Behavioral effects of prenatal folate deficiency in mice

Sherry A. Ferguson, Kimberly J. Berry, Deborah K. Hansen, Kelly S. Wall, Gene White, Asok C. Antony

Research output: Contribution to journalArticle

36 Scopus citations


BACKGROUND: Folate supplementation decreases the incidence of birth defects such as neural tube defects (NTDs). We and others have shown that gestational dietary folate deficiency that does not produce overt NTDs can alter fetal neural histology. Accordingly, murine offspring were examined for the possible functional consequences of prenatal folate deficiency. METHODS: CD-1 mice were fed a diet of chow containing 400, 600, or 1200 nmol of folk acid/kg of chow for eight weeks prior to breeding and until GD18, at which time all dams were placed on folate-replete chow. Behavioral tests of male and female offspring included righting reflex, negative geotaxis, forelimb hanging, motor coordination, open field activity, and elevated plus maze activity. RESULTS: Of greatest significance, the adult offspring that were prenatally folate-deficient exhibited more anxiety-related behavior in the elevated plus maze. Offspring of the 400 nmol of folic acid/kg of chow diet group exhibited significantly shorter durations in the open arms and longer durations in the closed arms. Further, these two behaviors were dose-related. There was also a trend for the prenatally folate-deficient adult mice to exhibit more thigmotaxis (wall-hugging) behavior in the open field, entering the central area less frequently than controls. There were few other differences in tested behaviors between folate-deficient and folate-replete mice. CONCLUSIONS: Prenatal folate deficiency that is repleted at birth can manifest later with increased anxiety 9-12 weeks after birth.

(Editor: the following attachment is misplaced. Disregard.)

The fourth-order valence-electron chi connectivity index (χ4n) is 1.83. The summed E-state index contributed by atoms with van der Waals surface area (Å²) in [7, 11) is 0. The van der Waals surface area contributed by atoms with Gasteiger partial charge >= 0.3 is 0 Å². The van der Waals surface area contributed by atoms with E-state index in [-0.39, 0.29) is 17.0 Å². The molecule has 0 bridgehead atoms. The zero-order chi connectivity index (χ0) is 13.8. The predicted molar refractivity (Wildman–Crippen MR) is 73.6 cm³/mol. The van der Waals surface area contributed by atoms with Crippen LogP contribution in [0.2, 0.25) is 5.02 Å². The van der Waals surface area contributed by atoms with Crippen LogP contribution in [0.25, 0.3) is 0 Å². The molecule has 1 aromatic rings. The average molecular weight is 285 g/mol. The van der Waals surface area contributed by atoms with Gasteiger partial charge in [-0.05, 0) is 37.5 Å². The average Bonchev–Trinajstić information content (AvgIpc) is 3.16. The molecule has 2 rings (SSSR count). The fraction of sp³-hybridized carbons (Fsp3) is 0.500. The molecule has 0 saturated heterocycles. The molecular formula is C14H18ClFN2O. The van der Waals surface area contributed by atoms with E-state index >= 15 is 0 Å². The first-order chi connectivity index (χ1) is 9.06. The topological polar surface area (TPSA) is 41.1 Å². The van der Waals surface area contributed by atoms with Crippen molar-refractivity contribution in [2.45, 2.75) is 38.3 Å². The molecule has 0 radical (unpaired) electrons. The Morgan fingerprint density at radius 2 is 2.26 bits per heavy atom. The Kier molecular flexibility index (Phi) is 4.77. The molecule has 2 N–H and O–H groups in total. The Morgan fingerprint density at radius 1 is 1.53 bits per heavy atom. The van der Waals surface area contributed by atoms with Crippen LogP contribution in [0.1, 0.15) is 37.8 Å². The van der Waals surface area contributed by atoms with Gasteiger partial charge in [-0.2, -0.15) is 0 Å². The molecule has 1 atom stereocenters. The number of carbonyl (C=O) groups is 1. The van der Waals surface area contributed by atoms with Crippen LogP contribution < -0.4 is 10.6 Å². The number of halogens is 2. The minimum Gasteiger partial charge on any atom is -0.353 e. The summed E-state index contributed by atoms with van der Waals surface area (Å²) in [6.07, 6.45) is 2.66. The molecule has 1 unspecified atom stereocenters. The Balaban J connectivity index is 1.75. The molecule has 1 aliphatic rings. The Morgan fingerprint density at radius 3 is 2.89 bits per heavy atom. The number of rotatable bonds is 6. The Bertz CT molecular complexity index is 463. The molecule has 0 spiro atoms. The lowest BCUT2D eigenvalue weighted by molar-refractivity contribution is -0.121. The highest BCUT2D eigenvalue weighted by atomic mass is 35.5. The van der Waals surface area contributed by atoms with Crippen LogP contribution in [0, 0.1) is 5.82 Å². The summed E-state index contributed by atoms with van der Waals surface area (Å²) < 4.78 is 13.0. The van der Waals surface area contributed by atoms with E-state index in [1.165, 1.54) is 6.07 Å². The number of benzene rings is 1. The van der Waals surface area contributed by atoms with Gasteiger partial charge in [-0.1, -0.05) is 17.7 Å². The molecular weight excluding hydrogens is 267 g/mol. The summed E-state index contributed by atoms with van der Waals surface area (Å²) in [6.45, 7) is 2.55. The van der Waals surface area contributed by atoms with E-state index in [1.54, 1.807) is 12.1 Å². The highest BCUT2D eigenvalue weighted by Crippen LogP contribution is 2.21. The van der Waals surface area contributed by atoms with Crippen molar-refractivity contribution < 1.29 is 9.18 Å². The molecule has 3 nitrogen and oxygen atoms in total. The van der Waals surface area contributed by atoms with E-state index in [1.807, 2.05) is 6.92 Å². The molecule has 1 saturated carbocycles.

Original languageEnglish (US)
Pages (from-to)249-252
Number of pages4
JournalBirth Defects Research Part A - Clinical and Molecular Teratology
Issue number4
StatePublished - Apr 1 2005


  • Behavior, anxiety
  • Central nervous system
  • Deficiency
  • Folic acid
  • Mice

ASJC Scopus subject areas

  • Developmental Biology

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